With the wider deployment of massively-parallel, next-generation sequencing, it is now possible to survey human genome data for research and clinical purposes. The reduced cost of producing short-read sequencing has now shifted the burden to data analysis. Analysis of genome sequencing remains challenged by the complexity of the human genome, including redundancy and the repetitive nature of genome elements and the large amount of variation in individual genomes. Public databases of human genome sequences greatly facilitate interpretation of common and rare genetic variation, although linking database sequence information to detailed clinical information is limited by privacy and practical issues. Genetic variation is a rich source of knowledge for cardiovascular disease because many, if not all, cardiovascular disorders are highly heritable. The role of rare genetic variation in predicting risk and complications of cardiovascular diseases has been well established for hypertrophic and dilated cardiomyopathy, where the number of genes that are linked to these disorders is growing. Bolstered by family data, where genetic variants segregate with disease, rare variation can be linked to specific genetic variation that offers profound diagnostic information. Understanding genetic variation in cardiomyopathy is likely to help stratify forms of heart failure and guide therapy. Ultimately, genetic variation may be amenable to gene correction and gene editing strategies.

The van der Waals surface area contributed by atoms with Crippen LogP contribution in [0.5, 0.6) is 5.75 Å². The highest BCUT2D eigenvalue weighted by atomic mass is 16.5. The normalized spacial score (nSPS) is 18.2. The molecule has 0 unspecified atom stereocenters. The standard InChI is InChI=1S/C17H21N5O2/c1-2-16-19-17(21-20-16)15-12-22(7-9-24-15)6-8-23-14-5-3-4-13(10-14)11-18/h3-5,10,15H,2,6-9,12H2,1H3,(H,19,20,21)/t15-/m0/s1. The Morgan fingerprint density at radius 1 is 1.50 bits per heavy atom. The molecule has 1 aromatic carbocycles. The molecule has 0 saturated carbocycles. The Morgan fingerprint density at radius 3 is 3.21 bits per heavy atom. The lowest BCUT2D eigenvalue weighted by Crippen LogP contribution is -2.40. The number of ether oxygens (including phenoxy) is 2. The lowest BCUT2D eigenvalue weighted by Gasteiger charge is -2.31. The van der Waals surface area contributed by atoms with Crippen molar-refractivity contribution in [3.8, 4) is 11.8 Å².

14. Genetic, environmental and epigenetic influences on variation in human tooth number, size and shape.

    PubMed

    Townsend, Grant; Bockmann, Michelle; Hughes, Toby; Brook, Alan

    2012-01-01

    The aim of this review is to highlight some key recent developments in studies of tooth number, size and shape that are providing better insights into the roles of genetic, environmental and epigenetic factors in the process of dental development. Advances in molecular genetics are helping to clarify how epigenetic factors influence the spatial and temporal regulation of the complex processes involved in odontogenesis. At the phenotypic level, the development of sophisticated systems for image analysis is enabling new dental phenotypes to be defined. The 2D and 3D data that are generated by these imaging systems can then be analysed with mathematical approaches, such as geometric morphometric analysis. By gathering phenotypic data and DNA from twins, it is now possible to use 'genome-wide' association studies and the monozygotic co-twin design to identify important genes in odontogenesis and also to clarify how epigenetic and environmental factors can affect this process. Given that many of the common dental anomalies affecting the human dentition are interrelated, apparently reflecting pleiotropic genetic effects, the discoveries and new directions described in this paper should have important implications for clinical dental practice in the future.